Jack Shepherd as Moe and Clive Mantle as Frank
THIS courtroom drama made its mark as a novel well before being turned into an Oscar nominated Sidney Lumet movie starring Paul Newman.
So with that in mind, this world premier stage adaptation by Middle Ground Theatre Company has set itself a tough act to follow.
Opening a national tour at Malvern Theatres, there's a roll call of well- known actors from TV in the line-up.
Predominantly there's Clive Mantle (Dr Mike Barratt in Casualty and Holby City) and Laurence Olivier Theatre Award winner Jack Shepherd, who became a household name after playing DS Charles Wycliffe in detective drama Wycliffe.
It’s a powerful story by Barry Reed in the John Grisham vein centred around Frank Galvin (Mantle) who is a drunk lawyer in Boston handed a medical malpractice case that no-one thinks he can win.
Even from before the play starts, the scene is being set with Galvin lying on the stage floor and waking up from a boozy night as the audience fill their seats. It's a good idea to set the scene.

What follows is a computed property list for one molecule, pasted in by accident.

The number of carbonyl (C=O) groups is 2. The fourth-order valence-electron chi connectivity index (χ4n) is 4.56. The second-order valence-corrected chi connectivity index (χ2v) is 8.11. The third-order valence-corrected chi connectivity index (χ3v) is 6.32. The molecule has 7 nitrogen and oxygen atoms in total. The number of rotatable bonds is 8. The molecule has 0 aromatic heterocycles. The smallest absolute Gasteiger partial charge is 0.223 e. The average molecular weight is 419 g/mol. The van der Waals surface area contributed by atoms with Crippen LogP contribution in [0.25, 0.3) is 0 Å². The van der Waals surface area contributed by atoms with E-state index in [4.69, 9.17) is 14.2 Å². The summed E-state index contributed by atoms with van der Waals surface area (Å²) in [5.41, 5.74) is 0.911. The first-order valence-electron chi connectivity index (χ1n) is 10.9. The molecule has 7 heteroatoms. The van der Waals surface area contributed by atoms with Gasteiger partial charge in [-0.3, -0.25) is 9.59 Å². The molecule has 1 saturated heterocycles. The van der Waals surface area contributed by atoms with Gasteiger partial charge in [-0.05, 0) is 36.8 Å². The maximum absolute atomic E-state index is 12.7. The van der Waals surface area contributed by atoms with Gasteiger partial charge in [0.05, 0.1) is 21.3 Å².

We soon see a drunken Galvin get caught up in the case of a young pregnant woman left in a coma by doctors at a Catholic Church owned hospital in 1970's America.
Turning down an out of court settlement thinking he can get justice for a negligence cover-up, he turns to his mentor Moe, a superb Jack Shepherd doing some fine character acting.
He has a fantastic buddy chemistry with Mantel, who gives a bold and charismatic performance.
Mantel commanded the stage until the opening scene of the Second Act, when he forgot some of his lines and asked for a prompt. I'll put it down to first night jitters as the rest of his performance was excellent.
Both of these leading actors have pretty decent American accents too.
Adapted to stage by Margaret May Hobbs, she keeps the action moving swiftly while also maintaining plenty of emotion involving Galvin's own back story.
There are some twists and sensations in court and this play did manage to pull at the heart strings.
While the First Act moves between Galvin's legal office and a bar where he befriends a new barmaid, the Second Act changes scene and scenery dramatically into the courtroom.
The supporting cast is especially strong and there's some fantastic court shenanigans between Galvin and the judge, played by Richard Walsh, who also plays Bishop Brophy. He makes both roles stand out in different ways. He's come a long way since starring as Sicknote in London's Burning.
Veronica Quilligan as nurse Mary Rooney also stood out as a hospital worker caught between a rock and a hard place while Walsall actor Tom Roberts (Emerdale, Coronation Street, Doctors) plays an arrogant surgeon who believes he is infallible.
The Verdict is a satisfying courtroom drama with
a lot of soul and a fine cast that you won't want to miss. To
The national tour reaches Wolverhampton’s Grand Theatre from 2 - 6 May.